Interview: Oscar Onyema
How can capital markets help the budget deficit?
OSCAR ONYEMA: As a critical pillar to fund mobilisation needed for capital formation to fast-track economic growth and development, the Nigerian capital markets facilitate the generation of long-term financing and active private sector participation in infrastructure development. For example, the listing of state-owned enterprises (SOEs), will unlock liquidity for the government, open new horizons for financing and expand the portfolios of these companies, increasing their competitiveness and reducing the burden on the state budget. Proceeds from listing can either go to the treasury to bridge the budget deficit or to increase the companies’ capital and help with their development, stimulating their production capacity, as was the Chinese experience with privatisation. Public listing would also reduce SOEs’ traditionally high debt-to-asset ratios and inefficiencies. Public listing can help separate government from business and increase enterprise autonomy, efficiencies and effectiveness. Shareholders will be able to question management decisions and will have access to financial statements, which creates transparency.
Nigeria’s capital markets provide various financing instruments and investor categories that could lead to a larger pool of funds. Rather than relying solely on crude oil and internally generated revenues, all tiers of government can finance infrastructure projects through bond instruments. Governments can float bonds at intervals for specific development projects via the primary market to fund public works projects.
Which products is the NSE looking to introduce?
ONYEMA: The NSE is looking to enable the trading of derivatives – such as futures and options in interest rates, currencies and equity indexes – by the end of 2016. Surveys have shown strong demand for derivatives, which help investors to manage the amount of risk they take on and to benefit from a down market such as we have seen recently. We expect further diversification of our offering to empower investors to create stronger portfolios of uncorrelated products. The NSE is considering futures and options on both single stocks and equity indexes among financial derivatives, and is focused on setting up a clearing house with other players in the market. We are intensifying our efforts to develop the necessary technology, legal and regulatory infrastructure to launch derivative products. In 2015 the NSE entered a strategic partnership with global index solutions provider, MSCI. This will create a co-branded family of Nigeria-based indexes that can be marketed around the world. The combination of MSCI’s index expertise in similar markets and NSE’s position as a leading exchange in Africa will deliver high quality index product offerings. This also reflects our commitment to continue to develop products that will increase the sophistication of African capital markets and establish Nigeria as a market for sustainable growth.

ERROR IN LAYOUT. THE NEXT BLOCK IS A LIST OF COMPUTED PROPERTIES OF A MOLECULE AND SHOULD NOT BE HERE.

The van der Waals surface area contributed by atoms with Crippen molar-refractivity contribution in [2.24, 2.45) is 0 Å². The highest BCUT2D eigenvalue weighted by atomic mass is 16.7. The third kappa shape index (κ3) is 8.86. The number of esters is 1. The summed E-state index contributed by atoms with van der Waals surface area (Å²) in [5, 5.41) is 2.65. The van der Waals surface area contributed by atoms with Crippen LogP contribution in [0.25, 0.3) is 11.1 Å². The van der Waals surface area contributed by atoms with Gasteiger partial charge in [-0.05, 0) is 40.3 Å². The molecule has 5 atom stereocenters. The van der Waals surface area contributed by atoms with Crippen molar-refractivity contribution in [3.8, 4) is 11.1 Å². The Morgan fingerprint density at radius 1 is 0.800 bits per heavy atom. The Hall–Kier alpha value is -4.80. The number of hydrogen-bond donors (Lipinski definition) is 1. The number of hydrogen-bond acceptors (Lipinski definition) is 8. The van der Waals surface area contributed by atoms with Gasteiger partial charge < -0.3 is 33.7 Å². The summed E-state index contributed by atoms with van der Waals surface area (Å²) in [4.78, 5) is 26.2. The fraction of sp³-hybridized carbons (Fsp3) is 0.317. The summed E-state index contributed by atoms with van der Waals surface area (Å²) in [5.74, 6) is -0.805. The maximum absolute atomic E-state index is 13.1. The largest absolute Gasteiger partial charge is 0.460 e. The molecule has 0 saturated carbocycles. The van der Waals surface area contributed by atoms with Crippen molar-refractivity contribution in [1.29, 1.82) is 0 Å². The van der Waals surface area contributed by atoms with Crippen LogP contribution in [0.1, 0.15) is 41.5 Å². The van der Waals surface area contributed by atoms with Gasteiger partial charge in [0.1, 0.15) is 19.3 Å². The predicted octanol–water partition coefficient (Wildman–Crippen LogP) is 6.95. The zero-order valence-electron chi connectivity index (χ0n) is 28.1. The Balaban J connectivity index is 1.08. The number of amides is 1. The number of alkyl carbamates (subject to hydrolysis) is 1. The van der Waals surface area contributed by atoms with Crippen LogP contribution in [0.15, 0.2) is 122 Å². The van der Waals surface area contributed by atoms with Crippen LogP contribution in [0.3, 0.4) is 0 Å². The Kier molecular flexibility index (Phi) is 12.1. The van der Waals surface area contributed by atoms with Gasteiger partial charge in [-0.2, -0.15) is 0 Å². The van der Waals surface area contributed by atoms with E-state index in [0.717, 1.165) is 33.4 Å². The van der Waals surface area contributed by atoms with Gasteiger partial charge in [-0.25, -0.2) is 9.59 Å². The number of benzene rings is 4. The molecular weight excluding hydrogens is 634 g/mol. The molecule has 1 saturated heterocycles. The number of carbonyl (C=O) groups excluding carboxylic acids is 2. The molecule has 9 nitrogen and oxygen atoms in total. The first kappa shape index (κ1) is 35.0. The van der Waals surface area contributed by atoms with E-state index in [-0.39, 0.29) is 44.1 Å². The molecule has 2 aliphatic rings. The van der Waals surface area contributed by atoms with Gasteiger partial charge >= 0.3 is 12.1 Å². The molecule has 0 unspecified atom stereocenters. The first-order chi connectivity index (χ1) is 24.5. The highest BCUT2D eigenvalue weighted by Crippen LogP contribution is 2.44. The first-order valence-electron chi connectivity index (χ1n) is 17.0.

What are the effects of the NSE demutualisation?
ONYEMA: Demutualisation is important for our market growth and development. We operate a fair and efficient market at the NSE, but perception is key for investors in the capital market. Institutional and foreign investors perceive that enforcement is lax in mutual organisations. Demutualisation frees the NSE from this inaccurate and negative perception. A demutualised exchange with the management free to decide on operational issues is perceived to be effective and fair in enforcement. It will ensure that the Nigerian market becomes more efficient and competitive. It will dispel any fears regarding conflicts of interest in our decision-making. Morevover, demutualisation is in line with global best practice and has been carried out by stock markets all over the world to widen investor access to the market, improve corporate governance and promote strategic partnerships.
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